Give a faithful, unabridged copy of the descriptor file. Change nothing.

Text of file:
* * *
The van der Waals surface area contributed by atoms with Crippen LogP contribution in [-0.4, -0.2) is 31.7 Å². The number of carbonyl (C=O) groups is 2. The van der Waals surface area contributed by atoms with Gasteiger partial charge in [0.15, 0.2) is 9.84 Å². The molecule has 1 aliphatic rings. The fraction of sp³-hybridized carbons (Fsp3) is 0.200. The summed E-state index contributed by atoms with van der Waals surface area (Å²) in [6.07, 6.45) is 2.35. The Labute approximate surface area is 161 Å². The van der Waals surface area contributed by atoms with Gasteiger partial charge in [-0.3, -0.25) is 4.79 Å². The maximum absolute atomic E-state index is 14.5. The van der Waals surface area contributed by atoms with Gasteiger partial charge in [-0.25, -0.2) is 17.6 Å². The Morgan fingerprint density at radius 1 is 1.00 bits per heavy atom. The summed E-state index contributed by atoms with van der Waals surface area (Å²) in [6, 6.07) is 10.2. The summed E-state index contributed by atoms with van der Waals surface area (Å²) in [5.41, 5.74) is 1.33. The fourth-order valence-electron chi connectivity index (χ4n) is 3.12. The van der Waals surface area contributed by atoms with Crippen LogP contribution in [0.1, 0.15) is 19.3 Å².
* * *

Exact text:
The van der Waals surface area contributed by atoms with Crippen LogP contribution in [-0.4, -0.2) is 31.7 Å². The number of carbonyl (C=O) groups is 2. The van der Waals surface area contributed by atoms with Gasteiger partial charge in [0.15, 0.2) is 9.84 Å². The molecule has 1 aliphatic rings. The fraction of sp³-hybridized carbons (Fsp3) is 0.200. The summed E-state index contributed by atoms with van der Waals surface area (Å²) in [6.07, 6.45) is 2.35. The Labute approximate surface area is 161 Å². The van der Waals surface area contributed by atoms with Gasteiger partial charge in [-0.3, -0.25) is 4.79 Å². The maximum absolute atomic E-state index is 14.5. The van der Waals surface area contributed by atoms with Gasteiger partial charge in [-0.25, -0.2) is 17.6 Å². The Morgan fingerprint density at radius 1 is 1.00 bits per heavy atom. The summed E-state index contributed by atoms with van der Waals surface area (Å²) in [6, 6.07) is 10.2. The summed E-state index contributed by atoms with van der Waals surface area (Å²) in [5.41, 5.74) is 1.33. The fourth-order valence-electron chi connectivity index (χ4n) is 3.12. The van der Waals surface area contributed by atoms with Crippen LogP contribution in [0.1, 0.15) is 19.3 Å².